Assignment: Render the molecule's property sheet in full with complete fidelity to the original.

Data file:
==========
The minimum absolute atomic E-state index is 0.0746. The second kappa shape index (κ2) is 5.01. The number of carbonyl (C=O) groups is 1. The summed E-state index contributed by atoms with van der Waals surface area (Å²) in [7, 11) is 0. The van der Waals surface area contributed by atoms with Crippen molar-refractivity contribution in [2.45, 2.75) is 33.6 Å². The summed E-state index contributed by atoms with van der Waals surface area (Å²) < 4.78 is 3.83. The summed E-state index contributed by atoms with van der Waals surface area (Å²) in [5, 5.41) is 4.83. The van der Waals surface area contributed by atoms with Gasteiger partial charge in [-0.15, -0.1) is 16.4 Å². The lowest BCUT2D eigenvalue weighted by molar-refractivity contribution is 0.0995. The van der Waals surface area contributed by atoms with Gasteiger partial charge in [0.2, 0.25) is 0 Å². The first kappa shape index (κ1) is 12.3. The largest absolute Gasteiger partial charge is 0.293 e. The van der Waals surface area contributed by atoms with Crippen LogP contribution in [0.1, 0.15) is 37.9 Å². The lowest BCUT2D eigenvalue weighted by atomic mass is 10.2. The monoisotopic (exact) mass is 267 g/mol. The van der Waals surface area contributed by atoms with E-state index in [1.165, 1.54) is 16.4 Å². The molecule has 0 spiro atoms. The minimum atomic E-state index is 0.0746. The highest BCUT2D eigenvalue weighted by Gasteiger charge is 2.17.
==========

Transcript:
The minimum absolute atomic E-state index is 0.0746. The second kappa shape index (κ2) is 5.01. The number of carbonyl (C=O) groups is 1. The summed E-state index contributed by atoms with van der Waals surface area (Å²) in [7, 11) is 0. The van der Waals surface area contributed by atoms with Crippen molar-refractivity contribution in [2.45, 2.75) is 33.6 Å². The summed E-state index contributed by atoms with van der Waals surface area (Å²) < 4.78 is 3.83. The summed E-state index contributed by atoms with van der Waals surface area (Å²) in [5, 5.41) is 4.83. The van der Waals surface area contributed by atoms with Gasteiger partial charge in [-0.15, -0.1) is 16.4 Å². The lowest BCUT2D eigenvalue weighted by molar-refractivity contribution is 0.0995. The van der Waals surface area contributed by atoms with Gasteiger partial charge in [0.2, 0.25) is 0 Å². The first kappa shape index (κ1) is 12.3. The largest absolute Gasteiger partial charge is 0.293 e. The van der Waals surface area contributed by atoms with Crippen LogP contribution in [0.1, 0.15) is 37.9 Å². The lowest BCUT2D eigenvalue weighted by atomic mass is 10.2. The monoisotopic (exact) mass is 267 g/mol. The van der Waals surface area contributed by atoms with E-state index in [1.165, 1.54) is 16.4 Å². The molecule has 0 spiro atoms. The minimum atomic E-state index is 0.0746. The highest BCUT2D eigenvalue weighted by Gasteiger charge is 2.17.